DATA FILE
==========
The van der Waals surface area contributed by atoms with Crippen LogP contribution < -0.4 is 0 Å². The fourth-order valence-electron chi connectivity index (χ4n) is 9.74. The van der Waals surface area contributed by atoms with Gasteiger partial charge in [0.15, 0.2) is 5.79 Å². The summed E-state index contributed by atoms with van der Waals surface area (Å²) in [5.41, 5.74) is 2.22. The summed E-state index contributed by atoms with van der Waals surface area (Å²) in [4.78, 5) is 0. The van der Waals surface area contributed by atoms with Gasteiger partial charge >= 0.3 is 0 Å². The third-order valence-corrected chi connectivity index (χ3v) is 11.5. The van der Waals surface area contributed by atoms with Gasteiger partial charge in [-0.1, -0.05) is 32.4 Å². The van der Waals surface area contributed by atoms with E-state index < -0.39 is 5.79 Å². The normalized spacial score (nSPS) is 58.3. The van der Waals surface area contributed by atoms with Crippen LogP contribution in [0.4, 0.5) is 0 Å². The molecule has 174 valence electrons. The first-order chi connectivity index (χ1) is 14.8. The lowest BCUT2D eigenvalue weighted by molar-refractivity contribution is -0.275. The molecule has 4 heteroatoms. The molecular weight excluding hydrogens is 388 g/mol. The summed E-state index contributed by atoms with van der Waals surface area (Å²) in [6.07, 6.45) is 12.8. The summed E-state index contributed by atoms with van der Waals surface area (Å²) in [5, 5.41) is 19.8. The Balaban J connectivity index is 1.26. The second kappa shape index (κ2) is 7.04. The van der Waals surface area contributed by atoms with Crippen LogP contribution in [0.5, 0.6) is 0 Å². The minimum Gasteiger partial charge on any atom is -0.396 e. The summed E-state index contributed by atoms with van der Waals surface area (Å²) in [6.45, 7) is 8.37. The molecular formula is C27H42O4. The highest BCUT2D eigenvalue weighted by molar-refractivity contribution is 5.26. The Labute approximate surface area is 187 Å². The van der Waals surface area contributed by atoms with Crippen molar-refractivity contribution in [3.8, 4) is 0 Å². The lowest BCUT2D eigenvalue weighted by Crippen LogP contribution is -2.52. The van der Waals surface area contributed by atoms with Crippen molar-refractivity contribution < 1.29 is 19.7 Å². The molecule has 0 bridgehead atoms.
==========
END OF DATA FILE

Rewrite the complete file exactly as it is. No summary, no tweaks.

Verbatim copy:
The van der Waals surface area contributed by atoms with Crippen LogP contribution < -0.4 is 0 Å². The fourth-order valence-electron chi connectivity index (χ4n) is 9.74. The van der Waals surface area contributed by atoms with Gasteiger partial charge in [0.15, 0.2) is 5.79 Å². The summed E-state index contributed by atoms with van der Waals surface area (Å²) in [5.41, 5.74) is 2.22. The summed E-state index contributed by atoms with van der Waals surface area (Å²) in [4.78, 5) is 0. The van der Waals surface area contributed by atoms with Gasteiger partial charge >= 0.3 is 0 Å². The third-order valence-corrected chi connectivity index (χ3v) is 11.5. The van der Waals surface area contributed by atoms with Gasteiger partial charge in [-0.1, -0.05) is 32.4 Å². The van der Waals surface area contributed by atoms with E-state index < -0.39 is 5.79 Å². The normalized spacial score (nSPS) is 58.3. The van der Waals surface area contributed by atoms with Crippen LogP contribution in [0.4, 0.5) is 0 Å². The molecule has 174 valence electrons. The first-order chi connectivity index (χ1) is 14.8. The lowest BCUT2D eigenvalue weighted by molar-refractivity contribution is -0.275. The molecule has 4 heteroatoms. The molecular weight excluding hydrogens is 388 g/mol. The summed E-state index contributed by atoms with van der Waals surface area (Å²) in [6.07, 6.45) is 12.8. The summed E-state index contributed by atoms with van der Waals surface area (Å²) in [5, 5.41) is 19.8. The Balaban J connectivity index is 1.26. The second kappa shape index (κ2) is 7.04. The van der Waals surface area contributed by atoms with Crippen LogP contribution in [0.5, 0.6) is 0 Å². The minimum Gasteiger partial charge on any atom is -0.396 e. The summed E-state index contributed by atoms with van der Waals surface area (Å²) in [6.45, 7) is 8.37. The molecular formula is C27H42O4. The highest BCUT2D eigenvalue weighted by molar-refractivity contribution is 5.26. The Labute approximate surface area is 187 Å². The van der Waals surface area contributed by atoms with Crippen molar-refractivity contribution in [3.8, 4) is 0 Å². The lowest BCUT2D eigenvalue weighted by Crippen LogP contribution is -2.52. The van der Waals surface area contributed by atoms with Crippen molar-refractivity contribution < 1.29 is 19.7 Å². The molecule has 0 bridgehead atoms.